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Asian Philosophy: Concept of Samsara Essay


Introduction

Eastern religious philosophy is regarded as the oldest and most advanced in the world. The major philosophies of Buddhism, Confucian and Daoism have influenced the oriental civilization for centuries. This philosophies purport to offer answers to the great questions of life and death.

By following them, people can understand life and death better and attain a higher standard of living while on earth. While the three philosophies exhibit some similarities, they also have major differences especially on the subjects of death and on how to lead a good life on earth.

This paper will therefore endeavor to draw a connection between Samsara in Buddhism with the Confucian and Daoism tradition by analyzing the three philosophies.

Overview of Buddhism

Buddhism is a prominent Eastern religion. The Buddha endeavored to give theoretical and practical solutions to the philosophical problem of being (Nagendra 38). Buddhism advances that the ultimate goal of all souls is to reach perfection.

Yen observes that humans have the opportunity to engage in Dharma and practice and attain enlightenment (108). When perfection is reached, the soul joins Brahman, a position where all the other souls are interconnected.

However, before this perfection is reached, the soul is in a continuous change through the cycle of reincarnation with each stage bringing more refinement (Mistry 32).

Concept of Samsara

From a Buddhist perspective, Samsara refers to transmigration, which is the constant movement from the state of birth and death. According to this concept, a person is at all times going through one life after another (Parkes 260). Karma plays a key role in Samsara.

Loy reveals that karma determines the rewards that one receives and determines one’s destination in the course of reincarnation (360). In the course of the evolution, Buddhism deems suffering as inevitable.

This suffering, which is duhkha, arises because of the ignorance of man, which causes him not to be able to see things as they are. Hoyu asserts, “We perceive things only as we see them” (152).

Six Realms

Samsara is made up of six Realms into which a person can be reborn following reincarnation. The six realms of Samsara are divided into two; the three lower realms where there is more suffering, and the three upper realms where there is comparatively less suffering.

The God realm is the highest realm and beings in this realm experience joy and bliss. This abundance of pleasures causes them to engage in meaningless endeavors and the sentient beings reborn in the heavenly realm do not practice Dharma since they are absorbed in pleasure and bliss.

In the Demi-God realm, the beings enjoy pleasure and bliss but they suffer due to jealously and fighting (Wilcoz 64). The human realm is made up of pleasure and suffering. Rinpochay asserts that in this realm, birth is the root of all the other sufferings (103).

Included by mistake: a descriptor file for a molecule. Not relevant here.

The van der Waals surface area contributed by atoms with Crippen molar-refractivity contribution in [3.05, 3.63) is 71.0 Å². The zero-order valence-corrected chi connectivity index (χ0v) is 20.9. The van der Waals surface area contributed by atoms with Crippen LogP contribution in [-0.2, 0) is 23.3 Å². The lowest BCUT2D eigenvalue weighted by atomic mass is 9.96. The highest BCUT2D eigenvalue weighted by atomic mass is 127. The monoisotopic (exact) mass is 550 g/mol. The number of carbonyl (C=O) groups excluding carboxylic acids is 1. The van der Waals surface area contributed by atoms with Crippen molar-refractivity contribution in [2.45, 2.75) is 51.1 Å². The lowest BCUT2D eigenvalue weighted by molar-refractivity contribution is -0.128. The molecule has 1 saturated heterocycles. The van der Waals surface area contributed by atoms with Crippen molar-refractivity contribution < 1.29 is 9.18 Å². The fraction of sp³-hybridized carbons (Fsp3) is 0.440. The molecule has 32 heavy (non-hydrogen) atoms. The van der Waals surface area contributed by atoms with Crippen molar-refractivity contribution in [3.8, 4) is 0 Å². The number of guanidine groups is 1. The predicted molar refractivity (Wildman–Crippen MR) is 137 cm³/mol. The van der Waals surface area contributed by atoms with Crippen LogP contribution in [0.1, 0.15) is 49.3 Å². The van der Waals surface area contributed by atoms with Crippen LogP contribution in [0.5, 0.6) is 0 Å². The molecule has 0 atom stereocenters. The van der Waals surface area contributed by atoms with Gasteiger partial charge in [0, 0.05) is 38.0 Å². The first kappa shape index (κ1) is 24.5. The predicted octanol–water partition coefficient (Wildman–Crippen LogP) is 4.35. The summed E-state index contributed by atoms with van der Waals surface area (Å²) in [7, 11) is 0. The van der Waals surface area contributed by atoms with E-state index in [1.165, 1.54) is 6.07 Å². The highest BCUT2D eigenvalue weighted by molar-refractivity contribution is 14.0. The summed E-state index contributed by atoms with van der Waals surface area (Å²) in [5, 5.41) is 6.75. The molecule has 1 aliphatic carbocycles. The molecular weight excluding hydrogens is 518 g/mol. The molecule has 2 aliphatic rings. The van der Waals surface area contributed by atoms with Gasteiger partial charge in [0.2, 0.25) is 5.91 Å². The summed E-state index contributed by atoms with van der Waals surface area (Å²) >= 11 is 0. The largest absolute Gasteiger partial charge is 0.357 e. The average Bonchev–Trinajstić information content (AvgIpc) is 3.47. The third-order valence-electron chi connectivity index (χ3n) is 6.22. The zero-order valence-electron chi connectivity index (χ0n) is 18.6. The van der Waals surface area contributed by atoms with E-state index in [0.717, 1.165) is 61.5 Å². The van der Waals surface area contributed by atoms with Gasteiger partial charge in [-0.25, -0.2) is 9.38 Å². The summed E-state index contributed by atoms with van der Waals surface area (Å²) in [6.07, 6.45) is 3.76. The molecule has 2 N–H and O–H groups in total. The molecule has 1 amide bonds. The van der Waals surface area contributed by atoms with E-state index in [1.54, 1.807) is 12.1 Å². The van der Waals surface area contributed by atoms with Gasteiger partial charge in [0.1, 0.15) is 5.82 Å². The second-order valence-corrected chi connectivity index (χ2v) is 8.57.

In the animal realm, the being lives in a constant state of fear and anxiety. Rinpochay affirms that beings in this realm experience the suffering of being used, slaughter, or eaten by one another (102). In the hungry ghost realm, the being is plagued by insatiable hunger and thirst.

Some of the hungry ghosts see food and drink as pus and blood, which makes it impossible for them to eat it (Elman 673). In the hell realm, the being suffers from pain and suffering on an unimaginable level. Existence in the realm is tortured since the being experiences endless suffering which makes it unbearable.

Samsara is essentially the continuous process of death and rebirth within these six realms. Engaging in negative conduct leads to one being transmigrated to one of the lower realms.

Buddhism indicates that while it is better to be at a higher state of samsaric existence, the goal should be to free yourself from the root of Samsara (Dumoulin 460). Since a being can only practice Dharma in the human realm, this level offers the best opportunity to break free from the Samsara cycle.

Samsāra-chakra

Buddhism also has the concept of Samsara Chakra, which is made up of the life circle with life following death. Nagendra notes that Samsara Chakra is symbolized as a circle since it indicates the life process, which seemingly has no beginning and no end (36).

The Buddhist principle of depended origination states that all things exist because of the existence of other things; a condition known as conditioned genesis and the causal nexus. Interdependency consequently occur because beings that are caused to live as well cause others to stay alive making reliance the fundamental observable fact of survival.

There are twelve links that exist in a circular chain and they form the basis of the causes that influence other causes. The links are “birth, existence, clinging, craving, feeling, contact, the six sense-bases, name and form, consciousness, volitional activities, and ignorance” (Sutta 178).

Three Poisons

There are three poisons which are ignorance, attachment and aversion, and these are the things that keep beings trapped from Samsara. If one overcomes the three poisons, they reach the seventh step, which is nirvana. In Nirvana, there is no suffering and there is no karmic retribution (Dumoulin 460).